“… the Maxwell went places no horse or even men on foot could traverse! We drove it over rocks bigger than itself, up canyons hub-deep in sand.”
In which Nell Shipman turns a car commercial into the World’s first horse and car race adventure film… and in which the resourceful one-woman cast and crew made a statement about equality and modernity.
After the huge success of Back to God’s Country and with her marriage to Ernest Shipman disintegrating, Nell headed south to make independent films in California. Then, as now, you took what commissions you could get and she was asked by the Hudson-Essex Automobile Agency to make two commercials for the Maxwell car.
|Maid, man and motor|
Cars and movies had developed side by side and men had become more associated with the former than the latter with “women drivers” being regarded as… well the mere fact the gender was appended says it all. Before Nell, Mary Pickford, Bebe Daniels and fellow actor-director Mabel Normand were among women taking the wheel in winning ways but Something New drove the point home even harder.
|The new and the old|
Nell plays a "Writer Woman" who is sent to stay with her Uncle Sid (L.M. Wells) in Mexico where she seeks atmosphere and adventure. As her uncle waits he chats to a Maxwell car driver, Bill Baxter (Bert) and, not knowing how his niece has grown up, they both assume she is the bookish blue-stocking that first emerges but no, it’s the handsome, wholesome woman laughing at their presumption in the coach.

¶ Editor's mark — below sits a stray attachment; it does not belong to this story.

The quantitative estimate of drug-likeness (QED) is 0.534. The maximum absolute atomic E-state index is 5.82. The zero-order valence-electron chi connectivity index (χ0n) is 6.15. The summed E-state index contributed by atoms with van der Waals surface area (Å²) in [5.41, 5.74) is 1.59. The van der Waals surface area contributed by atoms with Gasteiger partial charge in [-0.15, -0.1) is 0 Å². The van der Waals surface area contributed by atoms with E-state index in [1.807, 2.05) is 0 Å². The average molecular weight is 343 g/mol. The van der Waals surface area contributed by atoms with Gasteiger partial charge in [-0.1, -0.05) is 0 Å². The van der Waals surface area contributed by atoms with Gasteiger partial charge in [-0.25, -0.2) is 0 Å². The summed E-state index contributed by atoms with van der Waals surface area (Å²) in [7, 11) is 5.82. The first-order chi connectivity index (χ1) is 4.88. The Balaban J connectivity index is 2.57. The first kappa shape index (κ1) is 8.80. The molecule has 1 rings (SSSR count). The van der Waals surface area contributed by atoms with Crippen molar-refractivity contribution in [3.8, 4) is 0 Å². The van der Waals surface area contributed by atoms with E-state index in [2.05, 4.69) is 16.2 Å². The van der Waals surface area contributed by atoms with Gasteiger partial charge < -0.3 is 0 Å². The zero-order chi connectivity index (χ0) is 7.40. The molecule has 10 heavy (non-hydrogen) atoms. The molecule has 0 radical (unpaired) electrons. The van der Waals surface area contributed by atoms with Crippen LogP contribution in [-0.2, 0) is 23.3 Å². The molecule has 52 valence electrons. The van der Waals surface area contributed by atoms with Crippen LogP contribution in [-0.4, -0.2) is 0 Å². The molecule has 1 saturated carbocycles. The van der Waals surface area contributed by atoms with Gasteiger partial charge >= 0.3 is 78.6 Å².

|Laddie the Dog and Bert Van Tuyle|
|Gorgez played a mean guitar|
So begins the epic chase that forms the bulk of the action as the Maxwell is put through its paces over rock and dune, through sagebrush and sand across impossible gradients in pursuit of the bandits. It’s not much of a plot but, like the Maxwell’s tyres, it’s gripping… partly because of Nell’s editing but also because there are clearly moments of genuine danger.
|Consider the remarkable suspension and road-holding of the Model 25...|
Bill finds the bandit’s lair and arrives just in time to rescue Nell from a fate worse than death at the hands of Gorgez and then things really kick on as he gets injured trying to hold off the men and Nell drives to his rescue. Now it’s the woman’s turn to drive and Nell takes on the same rocks and the same angles as her former racing car driver pal Bert only now they have a gang on their heels firing bullets.
|Men on horseback... ha!|
|Nell at the wheel|
The relationship between The Girl and Bill is one of “true comradeship” and, what Armatage also sees as “…a new sexual partnership” between an emancipated woman and her equal. Something new indeed!
|Laddie's the only one not smiling!|
Kay Armatage’s biography The Girl from God’s Country: Nell Shipman and the Silent Cinema is published by the University of Toronto Press and available from Amazon and others.
William M. Drew’s quotes are from the intriguingly titled Something New: Speeding Sweethearts of the Silent Screen 1908-1921. His website is here.
|Innovative shock absorbers in action...|